Why country people need to stop pandering to hokey stereotypes
This week the eyes of the country were on Tullamore and the Ploughing, and why not? It is the biggest open-air event in Europe and the major rural event of the year. It attracts national and international notice.
The attention it gets and the way it is attended to is instructive. If we listen to and watch carefully the way the event is covered, particularly on national media, it might give us some clues as to why rural Ireland is always on the back foot when it comes to resources, infrastructure and services.
Our national television and radio stations, along with our national papers, decamp to Tullamore or wherever else the Ploughing is held. For the three days of the championships they go around goggle-eyed as they gaze bemusedly at these hundreds of thousands of people in wellies and strong boots who are so outside the norm for them.
Everything about these people is unusual to them, from their choice of footwear to their accents to the music they listen to. Stereotyping abounds and the coverage oscillates between a search for the quirky and charming to downright ridicule. You get the feeling that many in the commentariat can't wait to get back behind the safety of the M50.
I remember the first time I understood of what it feels to be stereotyped. I was a quite a young boy, and at that time comics and cartoon strips were our YouTube, Snapchat and Facebook.
One of my favourite comic strips was Blondie, featuring the hapless Dagwood. An episode in which Dagwood had occasion to call a policeman gave me what child psychologists might now call a 'No' feeling. On knocking at Dagwood's door, a big bursting policeman announced his presence with the words "Faith and begorrah, I'm Patrick O'Toole."
I found myself embarrassed and uncomfortable at how we as Irish people were portrayed and perceived.
The coverage of the Ploughing causes me to have many 'faith and begorrah' moments.
One gets the feeling that life outside the Pale is regarded as a long-running episode of Father Ted, that farming is little more than an exotic hobby that affords country boys the luxury of playing with big toys while they listen to quick-step music with dire tear-jerking lyrics.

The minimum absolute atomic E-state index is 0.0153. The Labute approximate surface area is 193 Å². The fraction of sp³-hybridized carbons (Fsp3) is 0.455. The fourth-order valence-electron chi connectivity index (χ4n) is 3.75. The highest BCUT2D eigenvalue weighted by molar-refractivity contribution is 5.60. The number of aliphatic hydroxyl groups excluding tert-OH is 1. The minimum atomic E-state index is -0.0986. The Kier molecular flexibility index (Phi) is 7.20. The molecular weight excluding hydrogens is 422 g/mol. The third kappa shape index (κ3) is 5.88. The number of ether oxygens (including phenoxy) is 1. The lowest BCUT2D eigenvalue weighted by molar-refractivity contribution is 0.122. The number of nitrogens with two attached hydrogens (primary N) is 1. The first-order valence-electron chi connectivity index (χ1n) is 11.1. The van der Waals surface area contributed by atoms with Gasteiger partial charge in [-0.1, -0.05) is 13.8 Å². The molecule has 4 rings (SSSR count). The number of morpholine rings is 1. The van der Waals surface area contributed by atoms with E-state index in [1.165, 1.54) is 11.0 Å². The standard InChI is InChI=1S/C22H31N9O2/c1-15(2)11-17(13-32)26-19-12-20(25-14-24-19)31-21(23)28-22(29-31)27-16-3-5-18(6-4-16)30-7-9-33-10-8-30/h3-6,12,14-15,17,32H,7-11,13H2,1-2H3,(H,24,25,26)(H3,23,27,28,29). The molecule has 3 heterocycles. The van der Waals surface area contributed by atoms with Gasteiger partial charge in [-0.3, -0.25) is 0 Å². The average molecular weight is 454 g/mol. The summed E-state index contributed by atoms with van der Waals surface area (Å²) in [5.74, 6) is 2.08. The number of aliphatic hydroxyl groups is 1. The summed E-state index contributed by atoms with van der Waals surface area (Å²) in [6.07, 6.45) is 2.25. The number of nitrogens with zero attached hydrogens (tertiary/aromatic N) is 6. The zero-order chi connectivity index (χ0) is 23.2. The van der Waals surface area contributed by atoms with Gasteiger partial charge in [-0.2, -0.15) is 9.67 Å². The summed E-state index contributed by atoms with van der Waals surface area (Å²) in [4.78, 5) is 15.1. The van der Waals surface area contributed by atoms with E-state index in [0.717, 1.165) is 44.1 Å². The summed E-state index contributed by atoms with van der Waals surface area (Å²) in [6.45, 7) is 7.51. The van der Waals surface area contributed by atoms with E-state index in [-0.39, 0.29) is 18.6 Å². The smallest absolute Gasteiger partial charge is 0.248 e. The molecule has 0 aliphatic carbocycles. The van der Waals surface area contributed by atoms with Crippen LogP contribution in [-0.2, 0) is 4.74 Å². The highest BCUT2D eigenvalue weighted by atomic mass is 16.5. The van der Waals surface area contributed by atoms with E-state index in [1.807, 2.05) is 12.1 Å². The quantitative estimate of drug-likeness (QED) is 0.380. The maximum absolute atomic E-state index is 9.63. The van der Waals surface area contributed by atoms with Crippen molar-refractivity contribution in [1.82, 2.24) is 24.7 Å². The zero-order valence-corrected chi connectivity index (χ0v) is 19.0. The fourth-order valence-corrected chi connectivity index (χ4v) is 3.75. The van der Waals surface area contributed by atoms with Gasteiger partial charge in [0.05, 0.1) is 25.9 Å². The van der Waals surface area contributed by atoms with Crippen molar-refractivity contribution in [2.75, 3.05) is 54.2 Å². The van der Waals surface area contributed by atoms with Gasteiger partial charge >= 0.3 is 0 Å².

As rural people we often play to the stereotype, and many of our more populist politicians ham up their accents, attitudes and behaviour for crass political advantage.
Also, some of the events and competitions featured at the ploughing are framed to fit into this narrative of caricature and stereotype in the hope that the microphones, cameras and notepads of the national press might light on them.
This behaviour simply provides yet another opportunity to lampoon the country cousins and entertain the so-called urbane and sophisticated.
Rural Ireland is a sophisticated and eclectic place with as broad a range of people and life experiences as any of our cities.
At its heart is farming, an extraordinarily complex multi-billion euro industry and way of life that demands a menu of skills and abilities that would tax the highest of achievers in the much-vaunted tech industries.
In cultural terms there is much more to rural people than the 'hup-ya-boy-ya' slant that the mainstream media often likes to give to its rural coverage. That awful pre-All-Ireland programme, Up for the Match is a case in point, even when the Dubs are involved.
There is a cultural richness to the pursuits engaged in by rural communities. The myriad of drama groups throughout rural areas produce fine pieces of theatre in small halls up and down the country. Sitting around rehearsal rooms can be a cultural experience in itself where Ibsen, the price of lambs and the grace of Martin Hayes' fiddle playing can feature in the one conversation.
Our country and its consciousness are being sucked into the vortex created by the pace and concerns of life inside the M50.
Within arc of this manic motorway is what is regarded as 'the norm'. Life begins with the Luas line and finishes at the last DART stop. Those outside that vortex are outside the norm, and like geese on a pet farm, are there to entertain the urbanites when they want a break from real life.
So why would these people in strong boots and wellies want broadband, bus services, arts centres, guards or shops? Sure haven't they got tractors, 'Country & Irish' music and subsidies?
As rural people we should be careful not to be found colluding with this stereotyping and lampoonery. We need to start naming our 'No' feelings.
For Stories Like This and More
Download the Free Farming Independent App